Marketing to Doctors, Part 5: Measuring and Optimizing Results

Updated January 2023 with the latest statistics.

For others in the series click here.

I’ve said it before, but it’s worth repeating: Marketing to Doctors is Expensive. Blame big pharma. If you’re not doing everything you can to measure and optimize your ad-buy, you’re not doing enough.

Track Based on the Best Metric You Have

We’ve all heard the old chestnut about not knowing which half of your marketing spend is being wasted. In my experience, this grossly underestimates the percentage of wasted budget. In the absence of really rigorous analytics and optimization, it’s the 80-20 rule that applies: 20% of your work/budget is generating 80% of the marketing-driven revenue. The rest is mostly a waste.

You’ll notice I said, “revenue,” not “leads”. You can’t pay your staff or investors with “leads”. Generally, people prefer to be paid with money, so ideally, you’re optimizing your marketing spend based on revenue generation…. not clicks, page views, or inbound inquiries.

Want all the details on how to market to doctors?

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Marketing to Doctors: A How-To Guide for Marketing Executives of All Levels

It’s OK if you can’t track on revenue… yet.

The reality is that many companies don’t yet have the ability to track inbound inquiries all the way to the final sale. If that’s your organization, don’t beat yourself up about this. It’s a more common problem than the marketing conference circuit would have you believe. However, accurate tracking through the marketing and sales funnel is a critical piece of your marketing infrastructure. It allows for more productive marketing/sales conversations, better handoffs, and for marketing to speak more confidently about their contributions to the bottom line.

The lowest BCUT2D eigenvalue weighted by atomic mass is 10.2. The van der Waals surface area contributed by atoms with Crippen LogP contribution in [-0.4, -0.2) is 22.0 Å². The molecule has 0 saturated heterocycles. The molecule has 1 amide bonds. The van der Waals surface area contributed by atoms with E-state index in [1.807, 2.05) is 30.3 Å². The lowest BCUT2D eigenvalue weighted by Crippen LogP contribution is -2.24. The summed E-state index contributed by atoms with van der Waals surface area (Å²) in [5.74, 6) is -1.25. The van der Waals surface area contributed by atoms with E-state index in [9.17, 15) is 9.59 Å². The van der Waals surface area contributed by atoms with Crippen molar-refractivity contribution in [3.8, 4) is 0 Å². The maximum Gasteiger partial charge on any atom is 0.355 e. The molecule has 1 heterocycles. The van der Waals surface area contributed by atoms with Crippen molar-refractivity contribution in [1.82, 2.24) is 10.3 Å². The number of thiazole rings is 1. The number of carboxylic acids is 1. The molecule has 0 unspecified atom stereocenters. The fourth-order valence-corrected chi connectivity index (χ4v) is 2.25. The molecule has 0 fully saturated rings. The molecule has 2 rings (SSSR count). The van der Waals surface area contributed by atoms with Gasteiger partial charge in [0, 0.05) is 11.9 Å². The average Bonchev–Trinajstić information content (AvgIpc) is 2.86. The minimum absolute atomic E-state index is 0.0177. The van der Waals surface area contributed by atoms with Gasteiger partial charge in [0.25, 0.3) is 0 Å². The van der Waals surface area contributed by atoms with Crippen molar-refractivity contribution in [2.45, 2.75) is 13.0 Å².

If you’re not there already you should immediately set your #1 goal this year to be:

“Track Marketing Efforts from Inquiry to Revenue.”

Figure out your best metric, then go one deeper. Repeat.

Unlike consumer-based marketing, or even marketing to SMBs, the vast majority of the population can’t buy your products. Consumers are vast and will eagerly click on anything. Doctors are rare… and will click very infrequently. This means that if you’re not careful, most of your budget will be spent talking to consumers who can’t buy your stuff.

What’s more, you may find that some kinds of doctors are very interested in getting more information or speaking to a sales rep… but rarely actually buy. This may be because of misaligned features, budgets, or branding… but you’ll never know if you don’t measure.

Without in-depth analysis and targeting, companies inevitably spend their money on reaching the wrong people with the wrong message.

Pro-Tip for AdWords

People searching for stuff with your keywords aren’t always searching for your stuff – even if your stuff can’t be used by anyone BUT doctors. If you can’t figure out a way to weed out random consumers, they will DESTROY your budget.

Be very wary of using “broad match” keywords and make a habit of looking at the “search terms” that are triggering your ads. If you haven’t previously optimized for this, you may find that you are horrified at the queries being used. Most campaigns will need extensive lists of negative keywords to avoid showing your ads to consumers.

Dig into your AdWords console and find out exactly what people are typing into Google to trigger your ads. You might be shocked.

Take a look at this basic tracking funnel. How far can you go?

  • Impressions, clicks, and page views: If you’re still rocking 90’s-era marketing metrics, stop everything else and figure out how you can find more meaningful numbers. Optimizing based on these unfiltered metrics is a sure-fire way to ensure that virtually all of your advertising and content will be directed at consumers instead of doctors.
  • Inquiries: Hopefully you can go beyond traffic metrics and at least gauge how many raw inquiries come into the funnel. These metrics haven’t been filtered for anything other than obvious spam. It’s a better metric than impressions, clicks, and page views, but often not by much.
  • Marketing Qualified Inquiries (MQIs): A marketing qualified inquiry is any inbound contact that belongs to someone (usually a physician) that can buy or influence the purchase of your product or service. To figure this out, you need to augment the incoming data to “unmask” who belongs to a given email address. Note that just because someone is a doctor, doesn’t mean that they are “qualified”.